For over-18s, Cork's many pubs are great places to meet local people. Lots of Cork pubs have evening entertainment such as live music and quiz nights which are great for breaking the ice. So pull up a bar stool and buy a round! The Monday night quiz in An Brog is a good option for meeting people and breaking the ice.
Whether you're learning or helping others to master their own skills, language meet-ups are a fantastic way to meet new people and break the ice. After all, everyone is there to talk! You could try Cork's regular German Stammtisch, a local French language night or pretty much anything else!
Have a good giggle and meet friendly, outgoing people at a Salsa class. All you need is enthusiasm and a willingness not to take yourself too seriously. You can find good Salsa in Tequila Jack's on the weekend, and Counihans is known for good dancing, too. If you want to start out with more structured classes then check out Cork Dance Scene.
Teams, bands, choirs. Groups like these can be ready-made friendship circles full of people who are happy to show you what they love most about Cork. So dust off that guitar and see what happens. To find clubs and groups in Cork click here.
When people are trying something for the first time (cooking classes, rock climbing, CrossFit) they can be very receptive to someone who is friendly and equally inexperienced. So take a beginners class and say hi to anyone who looks nervous.
There is an app for everything these days. And being a young woman who wants to meet others is no exception. As an Irish start-up now gathering pace in the USA, the app GirlCrew has a local Cork meet-up service for women who want to get the best out of the city but don't want to do it alone.
Walking tours are a really easy way to meet people who don't know the area. Some will be tourists just passing through. But you'll be most interested in meeting people who, like you, are just new to the area. Check out freewalkingtourscork.com to get started.
It is strongly recommended that you speak with your college's accommodation office (or international office) before organising your student accommodation in Cork. If you're travelling to Ireland to study, you might also want to consult this accommodation guide by the Irish Council for International Students. Contact your university or college below:
In addition to campus-based accommodation, Cork has a wealth of private lettings which are available exclusively to students. Click on a location on the below map to find out more about the student accommodation and who provides it.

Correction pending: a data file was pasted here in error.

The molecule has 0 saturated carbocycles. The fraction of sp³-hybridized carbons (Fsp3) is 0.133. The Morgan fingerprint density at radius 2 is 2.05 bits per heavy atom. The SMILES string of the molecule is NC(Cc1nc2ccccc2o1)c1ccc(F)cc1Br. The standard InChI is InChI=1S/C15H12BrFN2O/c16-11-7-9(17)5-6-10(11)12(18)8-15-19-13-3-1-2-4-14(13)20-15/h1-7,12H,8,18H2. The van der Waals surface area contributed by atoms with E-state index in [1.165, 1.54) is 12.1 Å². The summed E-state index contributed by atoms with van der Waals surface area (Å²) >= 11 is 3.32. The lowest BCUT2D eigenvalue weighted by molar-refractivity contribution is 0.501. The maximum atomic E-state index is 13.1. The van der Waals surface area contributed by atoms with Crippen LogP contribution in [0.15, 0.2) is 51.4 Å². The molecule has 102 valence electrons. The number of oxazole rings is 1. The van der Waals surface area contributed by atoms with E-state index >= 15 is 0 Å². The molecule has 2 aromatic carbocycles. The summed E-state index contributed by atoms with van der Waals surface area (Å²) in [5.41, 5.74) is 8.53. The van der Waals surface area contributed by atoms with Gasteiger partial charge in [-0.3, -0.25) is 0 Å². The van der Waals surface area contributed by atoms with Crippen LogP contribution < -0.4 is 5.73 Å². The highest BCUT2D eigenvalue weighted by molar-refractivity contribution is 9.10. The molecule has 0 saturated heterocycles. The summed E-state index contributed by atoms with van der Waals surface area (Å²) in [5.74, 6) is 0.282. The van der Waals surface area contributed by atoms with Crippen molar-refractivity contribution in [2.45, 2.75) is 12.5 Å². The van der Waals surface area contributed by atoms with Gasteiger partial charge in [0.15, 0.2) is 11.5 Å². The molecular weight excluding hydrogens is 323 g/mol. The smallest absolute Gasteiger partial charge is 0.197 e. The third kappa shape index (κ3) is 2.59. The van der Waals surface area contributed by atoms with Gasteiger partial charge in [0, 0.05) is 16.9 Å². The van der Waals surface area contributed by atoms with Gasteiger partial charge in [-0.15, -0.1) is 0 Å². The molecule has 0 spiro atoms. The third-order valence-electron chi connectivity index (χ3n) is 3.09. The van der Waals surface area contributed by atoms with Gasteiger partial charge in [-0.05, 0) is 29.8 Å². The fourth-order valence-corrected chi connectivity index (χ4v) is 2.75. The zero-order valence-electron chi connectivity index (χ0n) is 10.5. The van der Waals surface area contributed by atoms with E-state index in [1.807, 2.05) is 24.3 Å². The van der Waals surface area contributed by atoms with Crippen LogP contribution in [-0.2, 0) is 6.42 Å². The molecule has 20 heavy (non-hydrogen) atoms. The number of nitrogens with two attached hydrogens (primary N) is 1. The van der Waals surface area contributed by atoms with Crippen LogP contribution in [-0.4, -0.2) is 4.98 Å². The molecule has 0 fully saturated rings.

Lower Glanmire Rd
19-22 Abbey Wharf
5-6 N Abbey St
Model Farm Rd
a.k.a Carraigbarre House
2 Bishop St
25 Washington Street West
Model Farm Rd
27 Popes Quay
Model Farm Road
For those attending a short course, or for anyone still seeking a more permanent option, hostels can provide a great stop-gap. Here are some of Cork's hostels for you to consider.
4 Belgrave Place
Shandon Street, Cork
57 MacCurtain Street
Lower Glanmire Road
Ireland is a tolerant and diverse society which is welcoming to peoples and cultures from across the globe. This section will help you to find the cultural centres and amenities which matter most to you. To find out more about religious observance in Ireland, click here...
To find out about UCC's Islamic Society, visit their Facebook page here.
00 353 21 432 0301
6 Coburg St, Victorian Quarter
00 353 21 421 7003
73 Shandon St, Sunday's Well
60 Tramore Road Turners Cross
35 MacCurtain Street, Cork
Penrose Wharf, Penrose Quay, Cork
82 Shandon St, Gurranabraher, Cork
Cork's communal synagogue was deconsecrated in 2016. Today, the nearest synagogue is located in Terenure, Dublin. At the time of writing, kosher produce is not widely available in Cork.
There are many churches in and around Cork, here are just a very few. To find out about visiting UCC's own on-campus chaplaincy, visit their Facebook page here. To find out more about immigrant services in Catholic churches, click here.
Glounthaune Community Glounthaune Cork
Liberty St, Cork
Churchyard Lane Douglas, Cork
Church Road Blackrock, Cork
Church Hill Glanmire, Cork
The Parish Centre Church hill Carrigrohane
Bishop Street, Cork
3 Connell St, Cork
Adare is a small town in Co. Limerick, known for its quaint and colourful thatched cottages. Adare is considered to be one of Ireland's most beautiful towns so stop and take in the view. Don't forget your camera today - the perfect chance to capture the essence of old Ireland.
Explore Adare Village along the Wild Atlantic Way
Originally built in 1823, Blarney Woollen Mills was mainly used for the spinning and weaving of wool. After it closed in 1973, it reopened in 1975 — as an Irish heritage shop.
The Culloden Battlefield Visitor Centre commemorates the last pitched battle fought on British soil, in April 1746. Learn more about the Jacobite intent to overthrow the House of Hanover and return the House of Stuart to the British throne.
About Highland Folk Museum is a museum and open-air attraction located in the Scottish Highlands. It is designed to showcase the domestic and working lives of the early highland people.
Located close to the Killarney National Park, Moriarty's is an Authentic Irish Gift Store and Restaurant. Hand crafted Irish jewellery, Waterford Crystal and classic and modern tweed fashions and furnishings are all on offer at the gift store. The restaurant is an 85 seater offering stunning views of the surrounding landscape.
Located on the shores of Belfast Lough in County Antrim, Carrickfergus Castle is a Norman castle dating back to 1177. First used as a headquarters for John de Courcy after he took control of eastern Ulster, where he ruled as a petty king until 1204. Over the years, the castle was Besieged by the native Irish, the Scottish, the English and the French. Today it stands as one of the best preserved structures from the medieval era in Northern Ireland.
Located within Glenveagh National Park, Glenveagh Castle was built by Captain John George Adair between 1870 and 1873. Having made his fortune through land speculation in America, Adair return to Ireland and began large amounts of land in County Donegal. The castle was built in the Scottish Baronial style and is surrounded by a garden and commands stunning views of the nearby mountains, lakes, woodlands and valleys.